Researchers discover novel, cost-effective way to harness satellite signals
For decades, satellites have helped meteorologists forecast weather, offer cable, television, and radio providers a way to relay signals to their customers, and provide scientists with a tool to gather data for various types of research. Enormous, high-cost, stationary antennas have long been the instrument used to capture these signals, but now, as low orbit satellites become more abundant, researchers at Carnegie Mellon University are finding ways to harness satellite frequencies using small, low-cost, mobile devices.
Transmission signals from satellites hundreds of miles into space are very weak, making it imperative that receivers have sufficient power and a clear enough line of sight to capture them effectively. To put this into perspective, Carnegie Mellon Electrical and Computer Engineering Associate Professor, Swarun Kumar, compares it to a cell phone trying to receive communication from towers at distances 10 to 100 times further than what's currently in place.
In order to create cheap, compact, portable receivers, Kumar and his colleagues began looking for ways to boost these signals.
"Imagine you take a massive antenna and shrink it. The signal you receive becomes much weaker and noisier, making it difficult to capture anything useful," says Kumar. "However, using many satellites, we've found a way to reinforce those signals, stitching them together to improve the data we receive."
"Think about your smartphone's camera in low light or night mode; it takes a lot of pictures, then puts them together to make a brighter, sharper image."
Using that same idea, Kumar and his fellow researchers developed a novel handheld antenna device, dubbed the "SelfieStick," along with back-end software and algorithms to combine a number of very weak transmission signals into something more substantial.
To demonstrate the capabilities of this new method, the group is capturing satellite images of planet Earth. While the data from one satellite produces a noisy and unimpressive result, stitching ten or more photos together creates an image comparable to that of a bulky, expensive weather antenna.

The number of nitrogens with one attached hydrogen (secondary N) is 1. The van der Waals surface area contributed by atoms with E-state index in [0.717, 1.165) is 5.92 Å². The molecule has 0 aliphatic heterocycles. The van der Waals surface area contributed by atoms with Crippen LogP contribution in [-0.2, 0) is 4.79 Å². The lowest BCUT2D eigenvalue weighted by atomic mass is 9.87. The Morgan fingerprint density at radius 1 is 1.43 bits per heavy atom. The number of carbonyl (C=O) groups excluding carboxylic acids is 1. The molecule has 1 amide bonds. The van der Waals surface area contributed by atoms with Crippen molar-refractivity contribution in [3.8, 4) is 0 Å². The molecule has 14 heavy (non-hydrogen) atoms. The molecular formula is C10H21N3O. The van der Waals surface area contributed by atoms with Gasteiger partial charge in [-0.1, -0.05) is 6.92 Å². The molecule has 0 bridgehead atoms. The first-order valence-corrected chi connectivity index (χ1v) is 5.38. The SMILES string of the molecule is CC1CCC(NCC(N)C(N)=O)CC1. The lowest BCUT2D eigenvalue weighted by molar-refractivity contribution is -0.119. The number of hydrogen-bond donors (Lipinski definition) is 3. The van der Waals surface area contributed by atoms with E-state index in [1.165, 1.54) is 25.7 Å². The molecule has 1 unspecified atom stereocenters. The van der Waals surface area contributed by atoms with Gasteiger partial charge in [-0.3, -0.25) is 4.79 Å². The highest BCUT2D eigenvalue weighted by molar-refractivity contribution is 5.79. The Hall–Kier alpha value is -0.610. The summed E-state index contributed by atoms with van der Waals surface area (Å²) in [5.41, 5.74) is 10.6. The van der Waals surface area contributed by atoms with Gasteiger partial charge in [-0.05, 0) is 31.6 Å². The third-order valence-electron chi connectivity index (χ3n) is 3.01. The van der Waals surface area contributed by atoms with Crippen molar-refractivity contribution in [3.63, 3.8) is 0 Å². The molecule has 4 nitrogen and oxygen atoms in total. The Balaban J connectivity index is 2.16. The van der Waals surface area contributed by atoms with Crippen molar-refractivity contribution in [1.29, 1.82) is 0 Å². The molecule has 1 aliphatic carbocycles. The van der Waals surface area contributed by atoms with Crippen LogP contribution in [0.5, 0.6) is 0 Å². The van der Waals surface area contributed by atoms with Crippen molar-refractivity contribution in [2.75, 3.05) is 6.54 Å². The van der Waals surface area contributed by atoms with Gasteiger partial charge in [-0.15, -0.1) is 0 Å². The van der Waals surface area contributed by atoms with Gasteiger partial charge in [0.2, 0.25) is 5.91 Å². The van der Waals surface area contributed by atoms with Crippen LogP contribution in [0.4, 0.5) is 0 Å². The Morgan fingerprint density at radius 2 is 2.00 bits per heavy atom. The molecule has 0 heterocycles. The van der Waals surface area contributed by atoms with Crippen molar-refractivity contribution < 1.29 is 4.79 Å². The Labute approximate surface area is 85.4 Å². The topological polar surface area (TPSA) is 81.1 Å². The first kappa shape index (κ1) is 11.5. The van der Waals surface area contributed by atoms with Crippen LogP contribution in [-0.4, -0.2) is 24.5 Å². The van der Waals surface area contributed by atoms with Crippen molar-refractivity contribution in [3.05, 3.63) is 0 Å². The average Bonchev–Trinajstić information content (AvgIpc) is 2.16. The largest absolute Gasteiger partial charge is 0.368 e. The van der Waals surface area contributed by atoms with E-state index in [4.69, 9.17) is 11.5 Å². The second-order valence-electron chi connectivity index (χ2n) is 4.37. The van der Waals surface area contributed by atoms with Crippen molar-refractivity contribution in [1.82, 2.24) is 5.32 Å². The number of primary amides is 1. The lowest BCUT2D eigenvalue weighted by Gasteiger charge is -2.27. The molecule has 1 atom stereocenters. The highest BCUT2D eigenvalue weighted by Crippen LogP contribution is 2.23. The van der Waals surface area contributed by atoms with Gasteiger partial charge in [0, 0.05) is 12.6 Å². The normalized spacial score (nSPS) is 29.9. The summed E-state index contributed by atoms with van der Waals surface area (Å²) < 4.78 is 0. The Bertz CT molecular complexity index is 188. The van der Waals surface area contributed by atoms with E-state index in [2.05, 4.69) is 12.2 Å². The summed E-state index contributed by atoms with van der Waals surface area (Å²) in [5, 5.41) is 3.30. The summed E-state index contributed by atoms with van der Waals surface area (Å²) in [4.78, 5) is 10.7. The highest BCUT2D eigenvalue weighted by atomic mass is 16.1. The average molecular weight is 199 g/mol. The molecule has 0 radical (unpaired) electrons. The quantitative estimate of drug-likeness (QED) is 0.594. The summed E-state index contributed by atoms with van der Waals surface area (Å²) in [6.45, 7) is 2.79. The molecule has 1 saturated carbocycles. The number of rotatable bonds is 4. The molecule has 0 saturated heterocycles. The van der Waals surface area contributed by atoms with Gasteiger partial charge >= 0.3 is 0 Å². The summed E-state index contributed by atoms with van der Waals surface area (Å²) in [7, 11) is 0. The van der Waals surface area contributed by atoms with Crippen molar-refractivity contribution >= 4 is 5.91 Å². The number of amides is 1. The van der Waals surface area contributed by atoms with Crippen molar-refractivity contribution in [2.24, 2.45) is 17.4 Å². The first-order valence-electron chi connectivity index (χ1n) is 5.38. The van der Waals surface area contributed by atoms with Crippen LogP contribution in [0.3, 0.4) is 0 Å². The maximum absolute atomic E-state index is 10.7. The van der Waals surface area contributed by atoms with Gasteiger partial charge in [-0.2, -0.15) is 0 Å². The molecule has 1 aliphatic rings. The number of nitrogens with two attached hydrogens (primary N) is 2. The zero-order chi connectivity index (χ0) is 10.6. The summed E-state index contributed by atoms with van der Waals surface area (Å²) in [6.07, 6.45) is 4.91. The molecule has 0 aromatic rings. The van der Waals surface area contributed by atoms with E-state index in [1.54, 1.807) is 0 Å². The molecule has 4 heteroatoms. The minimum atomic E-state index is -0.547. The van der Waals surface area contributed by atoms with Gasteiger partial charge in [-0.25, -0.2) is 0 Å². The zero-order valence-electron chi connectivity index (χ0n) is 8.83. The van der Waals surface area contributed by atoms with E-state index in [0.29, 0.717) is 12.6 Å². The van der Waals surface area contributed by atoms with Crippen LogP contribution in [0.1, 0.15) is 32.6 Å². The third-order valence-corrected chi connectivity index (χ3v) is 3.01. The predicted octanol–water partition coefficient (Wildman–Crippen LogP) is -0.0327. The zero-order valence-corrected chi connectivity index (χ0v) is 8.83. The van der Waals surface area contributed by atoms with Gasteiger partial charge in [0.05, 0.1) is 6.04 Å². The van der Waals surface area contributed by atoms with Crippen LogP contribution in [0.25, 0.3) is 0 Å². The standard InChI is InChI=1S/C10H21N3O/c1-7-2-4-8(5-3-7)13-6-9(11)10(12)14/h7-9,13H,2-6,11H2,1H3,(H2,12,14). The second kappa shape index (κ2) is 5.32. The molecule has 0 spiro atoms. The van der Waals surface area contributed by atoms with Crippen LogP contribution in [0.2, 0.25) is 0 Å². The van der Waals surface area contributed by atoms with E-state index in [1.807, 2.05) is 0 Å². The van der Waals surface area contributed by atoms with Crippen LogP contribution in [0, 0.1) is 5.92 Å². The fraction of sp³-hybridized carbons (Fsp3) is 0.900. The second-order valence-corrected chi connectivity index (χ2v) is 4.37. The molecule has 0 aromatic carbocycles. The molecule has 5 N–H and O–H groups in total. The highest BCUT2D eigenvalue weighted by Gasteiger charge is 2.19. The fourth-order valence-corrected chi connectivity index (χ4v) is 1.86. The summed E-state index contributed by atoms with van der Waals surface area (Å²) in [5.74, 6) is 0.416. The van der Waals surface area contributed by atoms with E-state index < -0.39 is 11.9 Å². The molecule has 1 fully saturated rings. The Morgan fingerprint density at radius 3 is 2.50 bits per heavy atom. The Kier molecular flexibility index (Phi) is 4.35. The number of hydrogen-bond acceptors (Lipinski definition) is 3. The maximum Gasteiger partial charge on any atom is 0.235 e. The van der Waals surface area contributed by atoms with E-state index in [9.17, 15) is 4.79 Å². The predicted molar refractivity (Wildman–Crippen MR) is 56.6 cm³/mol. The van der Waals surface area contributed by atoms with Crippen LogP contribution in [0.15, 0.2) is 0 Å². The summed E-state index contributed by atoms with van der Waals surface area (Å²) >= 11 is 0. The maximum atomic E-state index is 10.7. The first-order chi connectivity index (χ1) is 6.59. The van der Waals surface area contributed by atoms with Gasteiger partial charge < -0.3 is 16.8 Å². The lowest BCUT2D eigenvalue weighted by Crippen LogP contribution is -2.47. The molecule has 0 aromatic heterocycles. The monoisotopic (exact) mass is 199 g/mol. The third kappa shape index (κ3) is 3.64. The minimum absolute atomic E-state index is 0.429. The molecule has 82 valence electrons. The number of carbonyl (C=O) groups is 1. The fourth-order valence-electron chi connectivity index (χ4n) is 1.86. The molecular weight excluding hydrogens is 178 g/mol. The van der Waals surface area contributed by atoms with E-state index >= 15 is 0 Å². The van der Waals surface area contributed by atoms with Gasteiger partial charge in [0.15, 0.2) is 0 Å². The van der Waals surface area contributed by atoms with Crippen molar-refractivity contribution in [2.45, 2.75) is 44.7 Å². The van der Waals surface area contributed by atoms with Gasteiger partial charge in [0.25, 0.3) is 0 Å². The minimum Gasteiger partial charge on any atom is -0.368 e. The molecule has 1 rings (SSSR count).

"Under the hood, there is a lot of machine learning and signal processing going on to line the images up correctly," says Kumar. "The images aren't canceling one another out, but rather improving each other by eliminating the noise."
While Kumar admits that clunky stationary receivers are still the quickest way to receive crystal clear satellite signals and images, he says using several smaller receivers can provide a similar result. These more cost-effective receivers also allow operators to use them in various locations, providing a different type of utility.
"One thing that inspired us to pursue this research is the lack of accessibility to infrastructure on the ground. There is a lot of commodification and reusability of the satellite infrastructure, but antennas and receivers are heavily monopolized by whoever owns and runs them."
"More than anything else, the cost of large receivers is bottlenecked by finding someone to install these extensive setups. We envision the ability to place and use these small receivers anywhere, rather than finding a single location to build a bulky, expensive structure."
While the earth imaging aspect of Kumar's research is a proof of concept of sorts, he believes this method could lead to a better way of harnessing internet and television satellite signals without having large dish receivers installed on the roof of homes. He believes the method could also result in a better way to transmit cellular signals.
In May 2022, Kumar and his colleagues presented their work at the International Conference on Information Processing in Sensor Networks, taking home the award for best paper. This marks the third year in a row the group has won the award, their fourth time in the past five years.
More information: Conference: ipsn.acm.org/2022/